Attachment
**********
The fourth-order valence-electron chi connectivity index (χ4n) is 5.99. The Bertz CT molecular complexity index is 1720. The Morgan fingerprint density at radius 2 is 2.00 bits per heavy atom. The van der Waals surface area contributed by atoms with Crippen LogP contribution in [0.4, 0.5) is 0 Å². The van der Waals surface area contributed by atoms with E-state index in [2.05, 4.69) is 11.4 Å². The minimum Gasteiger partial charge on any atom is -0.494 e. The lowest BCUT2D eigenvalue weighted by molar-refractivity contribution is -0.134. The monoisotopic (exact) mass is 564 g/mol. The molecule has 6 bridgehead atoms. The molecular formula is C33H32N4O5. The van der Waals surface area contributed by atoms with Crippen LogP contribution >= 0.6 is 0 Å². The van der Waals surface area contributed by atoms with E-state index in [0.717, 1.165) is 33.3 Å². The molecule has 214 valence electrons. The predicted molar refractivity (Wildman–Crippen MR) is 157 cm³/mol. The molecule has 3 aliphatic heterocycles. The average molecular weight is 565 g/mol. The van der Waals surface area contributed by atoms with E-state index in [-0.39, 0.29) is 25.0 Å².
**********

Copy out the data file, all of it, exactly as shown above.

The fourth-order valence-electron chi connectivity index (χ4n) is 5.99. The Bertz CT molecular complexity index is 1720. The Morgan fingerprint density at radius 2 is 2.00 bits per heavy atom. The van der Waals surface area contributed by atoms with Crippen LogP contribution in [0.4, 0.5) is 0 Å². The van der Waals surface area contributed by atoms with E-state index in [2.05, 4.69) is 11.4 Å². The minimum Gasteiger partial charge on any atom is -0.494 e. The lowest BCUT2D eigenvalue weighted by molar-refractivity contribution is -0.134. The monoisotopic (exact) mass is 564 g/mol. The molecule has 6 bridgehead atoms. The molecular formula is C33H32N4O5. The van der Waals surface area contributed by atoms with Crippen LogP contribution >= 0.6 is 0 Å². The van der Waals surface area contributed by atoms with E-state index in [0.717, 1.165) is 33.3 Å². The molecule has 214 valence electrons. The predicted molar refractivity (Wildman–Crippen MR) is 157 cm³/mol. The molecule has 3 aliphatic heterocycles. The average molecular weight is 565 g/mol. The van der Waals surface area contributed by atoms with E-state index in [-0.39, 0.29) is 25.0 Å².